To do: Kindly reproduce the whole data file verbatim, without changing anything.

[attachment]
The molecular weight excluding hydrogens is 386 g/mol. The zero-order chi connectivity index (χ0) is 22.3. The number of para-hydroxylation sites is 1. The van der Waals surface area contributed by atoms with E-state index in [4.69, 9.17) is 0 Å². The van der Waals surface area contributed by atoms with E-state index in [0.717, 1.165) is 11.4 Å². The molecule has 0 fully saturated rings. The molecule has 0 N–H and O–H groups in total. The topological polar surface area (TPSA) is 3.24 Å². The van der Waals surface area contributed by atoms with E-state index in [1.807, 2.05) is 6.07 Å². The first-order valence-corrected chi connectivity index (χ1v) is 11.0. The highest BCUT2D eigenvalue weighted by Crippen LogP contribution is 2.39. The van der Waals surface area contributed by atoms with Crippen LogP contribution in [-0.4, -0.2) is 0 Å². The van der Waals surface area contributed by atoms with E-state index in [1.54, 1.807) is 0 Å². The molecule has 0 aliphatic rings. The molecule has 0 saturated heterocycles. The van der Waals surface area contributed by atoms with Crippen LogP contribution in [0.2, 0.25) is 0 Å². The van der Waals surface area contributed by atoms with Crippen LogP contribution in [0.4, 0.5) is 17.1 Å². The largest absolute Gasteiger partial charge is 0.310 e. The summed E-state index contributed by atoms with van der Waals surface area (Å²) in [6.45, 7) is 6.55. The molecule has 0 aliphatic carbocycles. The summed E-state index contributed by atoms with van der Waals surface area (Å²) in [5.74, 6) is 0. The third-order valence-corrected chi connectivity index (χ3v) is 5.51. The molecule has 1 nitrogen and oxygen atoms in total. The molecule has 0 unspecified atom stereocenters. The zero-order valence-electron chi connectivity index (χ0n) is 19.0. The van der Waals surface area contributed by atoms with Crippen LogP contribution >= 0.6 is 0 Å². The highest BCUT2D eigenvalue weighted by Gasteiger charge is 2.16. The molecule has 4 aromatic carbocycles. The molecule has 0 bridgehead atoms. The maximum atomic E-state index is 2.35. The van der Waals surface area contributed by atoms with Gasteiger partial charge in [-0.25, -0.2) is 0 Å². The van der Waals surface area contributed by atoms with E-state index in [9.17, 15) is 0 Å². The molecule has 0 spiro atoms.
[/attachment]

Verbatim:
The molecular weight excluding hydrogens is 386 g/mol. The zero-order chi connectivity index (χ0) is 22.3. The number of para-hydroxylation sites is 1. The van der Waals surface area contributed by atoms with E-state index in [4.69, 9.17) is 0 Å². The van der Waals surface area contributed by atoms with E-state index in [0.717, 1.165) is 11.4 Å². The molecule has 0 fully saturated rings. The molecule has 0 N–H and O–H groups in total. The topological polar surface area (TPSA) is 3.24 Å². The van der Waals surface area contributed by atoms with E-state index in [1.807, 2.05) is 6.07 Å². The first-order valence-corrected chi connectivity index (χ1v) is 11.0. The highest BCUT2D eigenvalue weighted by Crippen LogP contribution is 2.39. The van der Waals surface area contributed by atoms with Crippen LogP contribution in [-0.4, -0.2) is 0 Å². The van der Waals surface area contributed by atoms with E-state index in [1.54, 1.807) is 0 Å². The molecule has 0 aliphatic rings. The molecule has 0 saturated heterocycles. The van der Waals surface area contributed by atoms with Crippen LogP contribution in [0.2, 0.25) is 0 Å². The van der Waals surface area contributed by atoms with Crippen LogP contribution in [0.4, 0.5) is 17.1 Å². The largest absolute Gasteiger partial charge is 0.310 e. The summed E-state index contributed by atoms with van der Waals surface area (Å²) in [6.45, 7) is 6.55. The molecule has 0 aliphatic carbocycles. The summed E-state index contributed by atoms with van der Waals surface area (Å²) in [5.74, 6) is 0. The third-order valence-corrected chi connectivity index (χ3v) is 5.51. The molecule has 1 nitrogen and oxygen atoms in total. The molecule has 0 unspecified atom stereocenters. The zero-order valence-electron chi connectivity index (χ0n) is 19.0. The van der Waals surface area contributed by atoms with Crippen LogP contribution >= 0.6 is 0 Å². The highest BCUT2D eigenvalue weighted by Gasteiger charge is 2.16. The molecule has 4 aromatic carbocycles. The molecule has 0 bridgehead atoms. The maximum atomic E-state index is 2.35. The van der Waals surface area contributed by atoms with Gasteiger partial charge in [-0.25, -0.2) is 0 Å². The van der Waals surface area contributed by atoms with E-state index in [9.17, 15) is 0 Å². The molecule has 0 spiro atoms.